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Friday, June 6, 2008

Smokey Briggs

Sage Views

By Smokey Briggs

A successful

Barstow never looked so good as it did Tuesday night driving in from Houston. We were absent two weeks and twelve hours, almost exactly. I have never been apart from my three daughters for that long, and seeing them added a whole new level of happiness to my soul.

As many of you know, I went to Houston to have my aortic valve fixed or replaced. I discovered last year that mine only had two leaflets, instead of the normal three, and a lifetime of inefficient pumping was beginning to affect my heart.

I will not hold you in suspense. The operation was a great success.

I will also spare you all the medical talk Ė but the surgeon said it was very much time to see about the problem Ė the valve was further blown out than originally thought.

I will also confess that I do not feel 100 percent mentally either. Iím not doped up, but the aftereffects of the anesthesia and such leave me feeling a little dull.

We drove down Tuesday, two weeks back, and then spent all day Wednesday completing the preoperative stuff.

Laura and I had a great meal at a Cajun steak house that night, complete with oysters on the half-shell and cold beer, and were back at the hospital before dawn for the main event.

You can mark your progress at a hospital by the number of things sticking in you.

I started with a simple I.V. Not long after that, they wheeled me down a hundred miles of hallway, told mom she had to go, and then a nice fellow in a colorful surgeonís cap told me he was going to slip me a ďmickey.Ē

My next memories are waking up in the intensive care outfit, but before that, someone split my breastbone from stem to stern.

Apparently, me coming out from under Demerol is quite entertaining, unless you are the nurse assigned to dealing with me. I do not remember much, but apparently, Iím not fond of tubes in my throat, or catheters, and I was ďbored,Ē and I kept promising to kill some dude in a white car when I caught him. I do not know what that was about.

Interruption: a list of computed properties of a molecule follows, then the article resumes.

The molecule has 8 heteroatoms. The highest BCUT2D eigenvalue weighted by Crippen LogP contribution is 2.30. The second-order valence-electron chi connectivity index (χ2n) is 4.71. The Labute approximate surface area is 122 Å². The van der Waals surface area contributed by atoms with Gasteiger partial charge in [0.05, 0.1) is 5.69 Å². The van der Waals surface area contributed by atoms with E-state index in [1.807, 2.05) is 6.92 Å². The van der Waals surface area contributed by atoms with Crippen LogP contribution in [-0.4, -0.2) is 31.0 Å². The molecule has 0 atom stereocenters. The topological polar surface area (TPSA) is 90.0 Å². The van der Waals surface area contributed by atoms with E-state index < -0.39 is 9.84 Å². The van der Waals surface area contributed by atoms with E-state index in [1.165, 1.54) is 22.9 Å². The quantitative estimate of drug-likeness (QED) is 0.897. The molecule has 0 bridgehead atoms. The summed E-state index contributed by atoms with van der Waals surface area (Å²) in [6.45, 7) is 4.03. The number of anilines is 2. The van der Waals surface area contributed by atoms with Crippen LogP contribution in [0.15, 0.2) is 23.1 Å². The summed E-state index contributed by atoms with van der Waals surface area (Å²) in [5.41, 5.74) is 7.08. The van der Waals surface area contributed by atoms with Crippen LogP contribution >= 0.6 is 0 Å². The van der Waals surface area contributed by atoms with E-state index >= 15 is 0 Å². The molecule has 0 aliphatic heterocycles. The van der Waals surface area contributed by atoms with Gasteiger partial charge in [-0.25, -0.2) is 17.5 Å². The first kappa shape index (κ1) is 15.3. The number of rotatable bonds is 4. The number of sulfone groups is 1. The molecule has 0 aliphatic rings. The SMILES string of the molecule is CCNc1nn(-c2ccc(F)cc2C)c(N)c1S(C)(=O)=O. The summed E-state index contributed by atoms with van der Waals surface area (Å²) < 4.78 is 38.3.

A day later, I was in a regular room and three days after that, they told me to go away.

When I did come to my senses, or some of them, it was to find that the number of tubes sticking out of me had grown (and they had already pulled the line sticking in my jugular vein and the tube out of my throat.)

I still had two I.V.ís, a catheter and a drain tube running from my chest cavity out my stomach.

Each day something else came out. The drain tube was the ickiest. I could feel it wiggling out of my body as they tugged a foot of line out of me. Yuck.

Finally, I was down to the one I.V., and it was not hooked to anything. The nurse would just hook it up to a syringe to pump in more painkillers every now and then.

The pain is not bad. The painkillers did the job, and on day 10, I graduated to straight Tylenol.

Coughing or sneezing, on the other hand, is about as much fun as whacking your thumb with a hammer. I have a little pillow to hold to my sternum, that is currently held together like a West Texas fence, but with titanium bailing wire instead of the rusty stuff.

That pillow is my friend.

The next six weeks will be slow as the restrictions are numerous. No driving. No picking up anything that weighs more than five pounds.

After that, itís another six weeks of pretty limited duty.

But, the doc said the new valve was perfect. It turned out that the old valve was beyond repair, but Iím glad I had a surgeon that could have repaired it if possible. As it is, I opted for a tissue valve. My model is a relatively new one that should last 15 years or more.

In the meantime, I should be 100 percent, or, when you think about it, more than 100 percent compared to where Iíve been my whole life.

Being patient the next few weeks will be tough. Like a kid with a new hotrod engine under the hood, Iím ready to try this puppy out and see what it will do.

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